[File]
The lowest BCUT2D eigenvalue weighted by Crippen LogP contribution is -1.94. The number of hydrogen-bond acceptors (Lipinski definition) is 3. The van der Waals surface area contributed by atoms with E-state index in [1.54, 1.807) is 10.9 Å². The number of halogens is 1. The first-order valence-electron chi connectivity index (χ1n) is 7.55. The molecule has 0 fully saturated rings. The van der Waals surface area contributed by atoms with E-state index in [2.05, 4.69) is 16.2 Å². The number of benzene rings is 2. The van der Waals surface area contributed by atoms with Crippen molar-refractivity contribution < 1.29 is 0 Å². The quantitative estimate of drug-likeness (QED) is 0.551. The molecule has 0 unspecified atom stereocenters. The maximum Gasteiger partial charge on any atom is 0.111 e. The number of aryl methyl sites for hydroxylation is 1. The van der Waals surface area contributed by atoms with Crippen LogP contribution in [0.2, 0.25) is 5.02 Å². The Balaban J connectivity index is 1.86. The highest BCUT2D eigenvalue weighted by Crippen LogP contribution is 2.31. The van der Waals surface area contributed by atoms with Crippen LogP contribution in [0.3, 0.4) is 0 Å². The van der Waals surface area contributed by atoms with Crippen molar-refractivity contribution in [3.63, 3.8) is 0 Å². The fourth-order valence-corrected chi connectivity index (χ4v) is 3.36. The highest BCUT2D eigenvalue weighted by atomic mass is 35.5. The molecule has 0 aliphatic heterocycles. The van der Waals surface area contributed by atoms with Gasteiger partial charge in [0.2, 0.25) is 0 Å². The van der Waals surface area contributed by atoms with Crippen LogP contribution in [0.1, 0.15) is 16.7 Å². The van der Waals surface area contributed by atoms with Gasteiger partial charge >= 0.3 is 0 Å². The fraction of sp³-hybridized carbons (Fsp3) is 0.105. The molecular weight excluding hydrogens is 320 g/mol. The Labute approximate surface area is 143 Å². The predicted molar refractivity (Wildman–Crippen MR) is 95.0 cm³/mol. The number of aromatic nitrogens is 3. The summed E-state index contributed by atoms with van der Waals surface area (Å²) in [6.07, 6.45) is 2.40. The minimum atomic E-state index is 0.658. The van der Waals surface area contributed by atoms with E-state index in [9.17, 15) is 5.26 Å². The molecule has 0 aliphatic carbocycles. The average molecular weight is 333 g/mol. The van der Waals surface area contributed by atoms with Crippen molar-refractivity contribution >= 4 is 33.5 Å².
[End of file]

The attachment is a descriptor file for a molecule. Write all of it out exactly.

The lowest BCUT2D eigenvalue weighted by Crippen LogP contribution is -1.94. The number of hydrogen-bond acceptors (Lipinski definition) is 3. The van der Waals surface area contributed by atoms with E-state index in [1.54, 1.807) is 10.9 Å². The number of halogens is 1. The first-order valence-electron chi connectivity index (χ1n) is 7.55. The molecule has 0 fully saturated rings. The van der Waals surface area contributed by atoms with E-state index in [2.05, 4.69) is 16.2 Å². The number of benzene rings is 2. The van der Waals surface area contributed by atoms with Crippen molar-refractivity contribution < 1.29 is 0 Å². The quantitative estimate of drug-likeness (QED) is 0.551. The molecule has 0 unspecified atom stereocenters. The maximum Gasteiger partial charge on any atom is 0.111 e. The number of aryl methyl sites for hydroxylation is 1. The van der Waals surface area contributed by atoms with Crippen LogP contribution in [0.2, 0.25) is 5.02 Å². The Balaban J connectivity index is 1.86. The highest BCUT2D eigenvalue weighted by Crippen LogP contribution is 2.31. The van der Waals surface area contributed by atoms with Crippen LogP contribution in [0.3, 0.4) is 0 Å². The van der Waals surface area contributed by atoms with Crippen molar-refractivity contribution in [3.63, 3.8) is 0 Å². The fourth-order valence-corrected chi connectivity index (χ4v) is 3.36. The highest BCUT2D eigenvalue weighted by atomic mass is 35.5. The molecule has 0 aliphatic heterocycles. The van der Waals surface area contributed by atoms with Gasteiger partial charge in [0.2, 0.25) is 0 Å². The van der Waals surface area contributed by atoms with Crippen LogP contribution in [0.1, 0.15) is 16.7 Å². The van der Waals surface area contributed by atoms with Gasteiger partial charge >= 0.3 is 0 Å². The fraction of sp³-hybridized carbons (Fsp3) is 0.105. The molecular weight excluding hydrogens is 320 g/mol. The Labute approximate surface area is 143 Å². The predicted molar refractivity (Wildman–Crippen MR) is 95.0 cm³/mol. The number of aromatic nitrogens is 3. The summed E-state index contributed by atoms with van der Waals surface area (Å²) in [6.07, 6.45) is 2.40. The minimum atomic E-state index is 0.658. The van der Waals surface area contributed by atoms with E-state index in [9.17, 15) is 5.26 Å². The molecule has 0 aliphatic carbocycles. The average molecular weight is 333 g/mol. The van der Waals surface area contributed by atoms with Crippen molar-refractivity contribution >= 4 is 33.5 Å².